10 Facts Tax Professionals Need to Know about UK Brexit Vote to Leave the EU
IMGCAP(1)]On June 23, the UK population narrowly voted to end its 43-year membership in the European Union.
It is far from clear when, how or indeed even if the UK will separate from the EU. But the changes will be small for US businesses, limited to some extra VAT (sales tax) and drop shipping complexities. Most trading rules and taxes will not change materially as the UK will want to continue to trade freely and successfully with the EU.
Below are 10 facts about the referendum decision that you should know if you are involved in UK business:
1. No need to make any changes for at least two years
Twenty-eight European countries are members of the EU, a trade, political and monetary association. They have harmonized a range of trade, VAT, workplace regulations and laws that underpin the EU’s Single Market, the world’s largest free trade zone. Since 1999, 19 of the EU’s member states also share the Euro, the region’s currency. The UK did not adopt the Euro.
The start of 2019 is probably the earliest date the UK can complete the notification and negotiation phases of an EU exit. The vote was not binding on the UK’s Parliament; merely advisory. However, it is widely accepted that the UK will notify the EU of its intention to leave by the end of 2016. Once this is done, there will be a two-year renegotiation on the terms of the separation.
2. Will UK VAT rates change?
The standard UK VAT rate is currently 20 percent. It is unlikely to change as a result of this vote since VAT is one of the largest contributors to the UK’s revenues. There may be a small drop in the reduced rates that apply to goods such as e-books.
3. Any changes for UK-based subsidiaries of US companies?
Again, the changes will be extremely limited. Indeed, the UK will be able cut much of the EU red-tape and complex employment law.
4. Value Added Tax is the important issue for US traders.
US businesses selling to UK businesses or consumers need to understand the implications of Value Added Tax, the EU’s sales tax. The UK will retain its VAT. In order to continue to trade freely with the remaining 27 EU countries, the UK is unlikely to change any of its indirect tax rules.
5. VAT changes will be small for US companies selling goods to the UK.
There will be minimal changes for US companies selling goods to the UK. So US companies may still have to UK VAT register if they are importing and selling to UK businesses or consumers.
6. No VAT changes for US services sold to UK customers
There will be no changes to the VAT rules on the sales of services to UK buyers. These services will continue to be effectively VAT free.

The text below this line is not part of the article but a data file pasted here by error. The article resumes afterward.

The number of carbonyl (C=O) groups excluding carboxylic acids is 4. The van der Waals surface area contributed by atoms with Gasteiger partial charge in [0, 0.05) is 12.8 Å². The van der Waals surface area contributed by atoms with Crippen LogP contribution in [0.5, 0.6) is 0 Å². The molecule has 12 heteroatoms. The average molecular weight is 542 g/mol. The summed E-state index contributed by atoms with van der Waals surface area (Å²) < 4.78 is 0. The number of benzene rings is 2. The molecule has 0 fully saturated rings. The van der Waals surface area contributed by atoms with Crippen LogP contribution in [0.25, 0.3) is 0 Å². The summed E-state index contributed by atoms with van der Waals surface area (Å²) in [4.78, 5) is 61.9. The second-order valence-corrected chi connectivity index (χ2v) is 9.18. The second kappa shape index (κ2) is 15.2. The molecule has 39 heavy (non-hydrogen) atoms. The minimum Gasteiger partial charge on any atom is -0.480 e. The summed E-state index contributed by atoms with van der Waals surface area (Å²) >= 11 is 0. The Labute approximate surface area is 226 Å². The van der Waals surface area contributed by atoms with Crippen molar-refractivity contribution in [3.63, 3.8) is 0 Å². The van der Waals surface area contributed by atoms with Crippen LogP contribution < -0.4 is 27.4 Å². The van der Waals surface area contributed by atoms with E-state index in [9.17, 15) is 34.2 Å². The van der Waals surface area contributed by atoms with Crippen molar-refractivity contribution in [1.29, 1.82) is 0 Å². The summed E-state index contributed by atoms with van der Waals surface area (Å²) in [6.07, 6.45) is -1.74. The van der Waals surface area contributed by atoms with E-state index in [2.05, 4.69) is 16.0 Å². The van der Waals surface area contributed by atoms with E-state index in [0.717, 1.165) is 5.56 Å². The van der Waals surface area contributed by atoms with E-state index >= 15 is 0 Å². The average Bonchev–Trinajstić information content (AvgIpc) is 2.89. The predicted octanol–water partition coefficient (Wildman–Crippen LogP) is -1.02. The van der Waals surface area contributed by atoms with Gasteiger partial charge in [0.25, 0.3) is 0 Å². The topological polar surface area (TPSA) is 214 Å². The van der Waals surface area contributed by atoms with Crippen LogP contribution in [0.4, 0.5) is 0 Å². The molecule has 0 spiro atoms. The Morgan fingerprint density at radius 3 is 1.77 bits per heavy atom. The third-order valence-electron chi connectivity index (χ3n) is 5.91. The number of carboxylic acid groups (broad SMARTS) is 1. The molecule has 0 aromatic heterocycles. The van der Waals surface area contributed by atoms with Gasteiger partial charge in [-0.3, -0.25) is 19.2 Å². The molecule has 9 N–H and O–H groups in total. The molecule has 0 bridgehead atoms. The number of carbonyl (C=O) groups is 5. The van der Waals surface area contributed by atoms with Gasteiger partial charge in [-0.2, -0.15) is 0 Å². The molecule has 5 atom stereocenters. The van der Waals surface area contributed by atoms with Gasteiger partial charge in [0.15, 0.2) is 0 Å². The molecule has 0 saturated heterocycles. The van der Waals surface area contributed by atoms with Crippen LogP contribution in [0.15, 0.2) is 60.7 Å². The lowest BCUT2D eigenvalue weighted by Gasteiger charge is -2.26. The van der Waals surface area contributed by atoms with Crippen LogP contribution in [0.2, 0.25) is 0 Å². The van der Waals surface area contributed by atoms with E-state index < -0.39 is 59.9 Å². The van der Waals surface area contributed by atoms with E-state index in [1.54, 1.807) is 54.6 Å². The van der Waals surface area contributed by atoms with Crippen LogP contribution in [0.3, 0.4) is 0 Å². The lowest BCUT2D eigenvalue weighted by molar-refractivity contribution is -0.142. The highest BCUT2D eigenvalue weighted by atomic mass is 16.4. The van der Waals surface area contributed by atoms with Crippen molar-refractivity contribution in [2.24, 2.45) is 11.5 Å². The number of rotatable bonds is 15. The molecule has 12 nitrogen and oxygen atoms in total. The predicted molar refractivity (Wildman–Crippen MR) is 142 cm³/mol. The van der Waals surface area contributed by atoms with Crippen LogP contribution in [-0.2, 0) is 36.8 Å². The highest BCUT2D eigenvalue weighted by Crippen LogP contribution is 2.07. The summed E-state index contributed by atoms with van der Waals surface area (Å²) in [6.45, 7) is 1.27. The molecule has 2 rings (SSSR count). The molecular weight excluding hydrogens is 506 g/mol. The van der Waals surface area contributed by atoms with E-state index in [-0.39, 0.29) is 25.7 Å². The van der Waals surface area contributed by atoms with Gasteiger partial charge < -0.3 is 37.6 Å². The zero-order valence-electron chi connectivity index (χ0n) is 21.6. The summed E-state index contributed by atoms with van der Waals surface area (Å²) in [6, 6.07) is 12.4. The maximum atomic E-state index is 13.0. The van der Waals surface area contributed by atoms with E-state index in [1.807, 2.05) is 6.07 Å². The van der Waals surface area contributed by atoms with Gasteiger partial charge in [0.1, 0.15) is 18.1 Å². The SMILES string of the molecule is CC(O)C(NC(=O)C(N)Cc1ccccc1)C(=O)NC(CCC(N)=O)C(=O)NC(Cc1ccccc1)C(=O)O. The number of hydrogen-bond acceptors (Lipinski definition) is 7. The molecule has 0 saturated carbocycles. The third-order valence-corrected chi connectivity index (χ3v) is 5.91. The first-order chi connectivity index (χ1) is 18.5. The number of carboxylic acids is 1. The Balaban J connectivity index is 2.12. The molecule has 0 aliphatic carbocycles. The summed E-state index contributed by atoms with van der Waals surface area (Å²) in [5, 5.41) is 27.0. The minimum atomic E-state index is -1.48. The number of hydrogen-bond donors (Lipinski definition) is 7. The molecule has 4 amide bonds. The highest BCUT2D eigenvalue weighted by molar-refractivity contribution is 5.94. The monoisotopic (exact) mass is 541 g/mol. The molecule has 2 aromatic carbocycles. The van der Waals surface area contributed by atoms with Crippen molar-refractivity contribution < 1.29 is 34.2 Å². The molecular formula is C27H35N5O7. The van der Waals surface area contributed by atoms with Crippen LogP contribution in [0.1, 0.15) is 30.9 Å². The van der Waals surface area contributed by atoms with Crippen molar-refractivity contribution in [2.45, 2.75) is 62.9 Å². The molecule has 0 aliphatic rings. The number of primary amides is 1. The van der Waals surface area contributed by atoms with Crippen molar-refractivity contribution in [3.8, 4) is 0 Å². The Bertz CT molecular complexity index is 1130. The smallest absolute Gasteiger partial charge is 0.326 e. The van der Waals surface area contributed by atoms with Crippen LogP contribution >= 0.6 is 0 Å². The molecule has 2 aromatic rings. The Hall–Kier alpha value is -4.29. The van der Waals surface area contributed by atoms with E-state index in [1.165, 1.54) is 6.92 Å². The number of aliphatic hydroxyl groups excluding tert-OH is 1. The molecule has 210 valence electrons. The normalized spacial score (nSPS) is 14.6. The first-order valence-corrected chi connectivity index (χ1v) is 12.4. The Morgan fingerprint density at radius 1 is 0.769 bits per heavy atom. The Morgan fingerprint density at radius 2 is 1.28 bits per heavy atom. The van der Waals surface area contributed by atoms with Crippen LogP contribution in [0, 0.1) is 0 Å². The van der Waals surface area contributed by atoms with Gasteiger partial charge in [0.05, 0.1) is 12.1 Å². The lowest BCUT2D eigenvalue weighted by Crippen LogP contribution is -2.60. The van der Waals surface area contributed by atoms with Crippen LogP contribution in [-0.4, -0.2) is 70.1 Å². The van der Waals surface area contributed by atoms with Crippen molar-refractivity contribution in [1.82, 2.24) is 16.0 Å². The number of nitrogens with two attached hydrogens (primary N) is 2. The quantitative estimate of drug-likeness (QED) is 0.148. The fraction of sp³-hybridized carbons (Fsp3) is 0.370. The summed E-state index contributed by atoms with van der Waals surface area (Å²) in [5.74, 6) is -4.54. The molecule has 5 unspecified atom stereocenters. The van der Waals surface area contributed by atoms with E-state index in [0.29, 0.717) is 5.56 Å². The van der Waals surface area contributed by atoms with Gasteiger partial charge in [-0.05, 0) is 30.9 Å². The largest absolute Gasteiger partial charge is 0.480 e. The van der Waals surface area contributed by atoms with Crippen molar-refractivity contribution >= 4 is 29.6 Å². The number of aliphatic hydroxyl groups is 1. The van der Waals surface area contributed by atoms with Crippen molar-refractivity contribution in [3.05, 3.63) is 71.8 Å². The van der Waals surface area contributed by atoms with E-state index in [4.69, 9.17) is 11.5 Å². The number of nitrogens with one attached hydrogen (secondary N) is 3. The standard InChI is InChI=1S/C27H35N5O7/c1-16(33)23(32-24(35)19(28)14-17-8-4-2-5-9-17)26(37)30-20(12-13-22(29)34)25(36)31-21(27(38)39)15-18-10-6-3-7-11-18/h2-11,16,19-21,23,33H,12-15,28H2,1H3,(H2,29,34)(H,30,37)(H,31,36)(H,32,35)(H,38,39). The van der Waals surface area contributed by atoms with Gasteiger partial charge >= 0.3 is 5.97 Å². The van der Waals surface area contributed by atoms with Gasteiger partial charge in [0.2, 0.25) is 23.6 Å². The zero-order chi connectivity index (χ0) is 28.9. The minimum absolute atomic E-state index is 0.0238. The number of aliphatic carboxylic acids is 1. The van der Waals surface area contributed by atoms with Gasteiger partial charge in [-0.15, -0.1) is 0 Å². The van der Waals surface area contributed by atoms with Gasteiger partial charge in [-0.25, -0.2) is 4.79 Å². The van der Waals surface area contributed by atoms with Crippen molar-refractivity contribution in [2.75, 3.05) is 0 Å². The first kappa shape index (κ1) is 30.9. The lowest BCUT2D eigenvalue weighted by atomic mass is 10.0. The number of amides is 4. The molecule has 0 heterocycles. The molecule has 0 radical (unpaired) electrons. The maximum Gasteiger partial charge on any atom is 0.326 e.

7. Extra compliance for US sellers of digital goods & services
Any provider of digital services to EU consumers has to charge and remit the local VAT of the consumer’s country. Since 2015, US companies use the single reporting portal, MOSS. This accepts single, simplified quarterly VAT returns to cover sales and VAT due for all 28 states. A UK exit from the EU VAT regime will mean digital service income to UK consumers will have to be reported separately to the UK tax authorities. This will require a new, separate VAT registration in the UK by US providers, and quarterly UK VAT returns.
Note: Digital services subject to VAT include a wider net of transactions than the US definition of digital goods. As well as e-books, EU and UK VAT is due on service income from consumers for products such as: online membership sites; subscriptions to news websites; hosting services; streaming video, music or games; online education; hosting services; broadcast TV and radio; and telephonic voice and data.
8. Drop shipping costs may rise.
When the UK does leave the EU, it will also leave the Customs Union, a single EU-wide regime for import clearance and tariff charges. The UK will have to set new import duty rates for imports. However, since the UK is historically a free-market trader, it is likely that drop shipping costs will remain the same or even fall.
9. What if you are using the UK as a goods import hub for rest of the EU?
US companies using the UK as their EU import hub face the biggest changes. The UK will be outside of the EU VAT regime, and so imported goods cannot be cleared into free circulation there. This means if US distributors wish to send the goods to customers in Germany, France and other EU countries, they will have clear the goods on entry into those countries. This may lead some US exporters to change their supply chain strategy. They may wish to choose another EU state for their European imports. Countries such as Belgium and the Netherlands have very favorable import regimes and onward transport links.
10. Is there an impact for the US financial services industry?
UK-based subsidiaries of US financial services firms may now lose some of the EU “Passport” rights that enable them to freely sell across the EU. This will affect retail and investment banks, pension funds, insurance companies and stock traders. A lot will depend on the separation negotiations, and the ability of the UK to secure continued access to the EU’s markets.
As the leader of Avalara’s Global Tax Alliance, Richard Asquith helps businesses understand and manage their tax-compliance obligations as they enter or expand into new markets. Previously, he was with TMF Group, where he founded and led its global VAT practice for nearly 10 years. He began his career at KPMG in the United Kingdom and later joined Ernst & Young, working in Russia, Hungary, and France, assisting companies entering new markets. He can be contacted at Richard.Asquith@avalara.com.